When he was sworn into the US District Court for the District of Columbia, he became the first Asian Pacific American to do so.

Born in Patan, India, in 1971, Mehta moved to the US with his parents age one, where he was raised in a suburb of Baltimore and went on to receive his Bachelor of Arts in Political Science and Economics from Georgetown University before advancing onto law school.

Though there’s not much public information about Mehta’s personal life, he has revealed his love for hip-hop music throughout rulings over the years.


On Sept. 12, the Justice Department and Google will descend on a Washington, DC, courtroom to settle a federal monopoly case in which the agency accuses the tech behemoth of illegally eliminating its competitors.
On Sept. 12, the Justice Department and Google will descend on a Washington, DC, courtroom to settle a federal monopoly case in which the agency accuses the tech behemoth of illegally eliminating its competitors.
REUTERS

In a 2015 opinion, when Mehta heard musician Robert Prunty’s case alleging that several music and entertainment companies had infringed his copyright, the judge wrote that he was “capable of concluding as a matter of law, without the assistance of expert testimony, that the songs ‘Keys to the Kingdom’ and ‘Kingdom’ are not substantially similar.”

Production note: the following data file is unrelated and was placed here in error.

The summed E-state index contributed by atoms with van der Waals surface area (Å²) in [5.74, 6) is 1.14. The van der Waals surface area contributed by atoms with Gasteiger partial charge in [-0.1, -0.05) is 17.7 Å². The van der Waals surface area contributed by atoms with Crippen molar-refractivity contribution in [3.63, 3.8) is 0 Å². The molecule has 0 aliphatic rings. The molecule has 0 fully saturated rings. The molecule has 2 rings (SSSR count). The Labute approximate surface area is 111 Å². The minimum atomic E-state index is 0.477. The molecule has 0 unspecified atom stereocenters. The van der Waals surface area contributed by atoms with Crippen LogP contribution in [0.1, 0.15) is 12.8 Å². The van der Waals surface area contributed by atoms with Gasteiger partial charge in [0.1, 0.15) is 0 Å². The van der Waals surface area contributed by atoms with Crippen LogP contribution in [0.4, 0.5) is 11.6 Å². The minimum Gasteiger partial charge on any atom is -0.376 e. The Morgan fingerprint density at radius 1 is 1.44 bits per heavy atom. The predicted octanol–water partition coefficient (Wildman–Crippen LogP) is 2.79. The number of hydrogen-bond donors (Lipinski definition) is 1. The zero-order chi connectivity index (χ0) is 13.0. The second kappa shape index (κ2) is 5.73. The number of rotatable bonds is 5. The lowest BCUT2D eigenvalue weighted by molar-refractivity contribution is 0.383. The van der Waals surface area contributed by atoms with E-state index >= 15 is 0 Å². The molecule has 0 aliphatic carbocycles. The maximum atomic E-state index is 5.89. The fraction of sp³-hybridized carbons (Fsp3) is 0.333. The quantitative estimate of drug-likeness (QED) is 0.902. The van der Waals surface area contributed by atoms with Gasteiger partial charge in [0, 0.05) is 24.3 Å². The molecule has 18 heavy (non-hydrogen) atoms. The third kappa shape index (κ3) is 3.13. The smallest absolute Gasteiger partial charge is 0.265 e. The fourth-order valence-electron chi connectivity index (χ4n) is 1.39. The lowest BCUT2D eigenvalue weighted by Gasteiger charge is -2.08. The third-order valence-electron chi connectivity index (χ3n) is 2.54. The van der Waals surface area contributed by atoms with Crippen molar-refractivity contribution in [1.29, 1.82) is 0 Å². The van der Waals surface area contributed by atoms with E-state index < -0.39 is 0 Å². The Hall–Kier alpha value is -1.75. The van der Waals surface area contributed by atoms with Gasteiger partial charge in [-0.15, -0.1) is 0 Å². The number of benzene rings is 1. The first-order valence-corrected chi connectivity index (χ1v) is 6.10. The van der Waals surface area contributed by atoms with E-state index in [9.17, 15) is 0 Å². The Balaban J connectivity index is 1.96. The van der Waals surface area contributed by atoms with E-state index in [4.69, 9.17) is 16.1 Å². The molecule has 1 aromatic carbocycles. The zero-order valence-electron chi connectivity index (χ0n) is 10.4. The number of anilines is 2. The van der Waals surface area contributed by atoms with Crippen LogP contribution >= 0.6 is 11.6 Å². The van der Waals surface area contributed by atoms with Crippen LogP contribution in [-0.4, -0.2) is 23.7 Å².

“This court also does not consider itself an ordinary ‘lay person’ when it comes to hip-hop music and lyrics,” Mehta added in a footnote. “The court has listened to hip hop for decades and considers among his favorite musical artists, perhaps a sign of his age, Jay-Z, Kanye West, Drake and Eminem.”

In another copyright case brought before him three years later, Mehta quoted lyrics from the Beyoncé song “Sorry,” in the 2018 opinion.

Throughout the nearly three-month-long trial, Google CEO Sundar Pichai, as well as top executives from Apple and other tech companies, are expected to take the witness stand, according to the New York Times.

Collectively, the DOJ and Google have already collectively deposed more than 150 individuals for the case, and have produced more than 5 million pages of documents.

Representatives for Mehta at the US District Court in the District of Columbia did not immediately respond to The Post’s request for comment.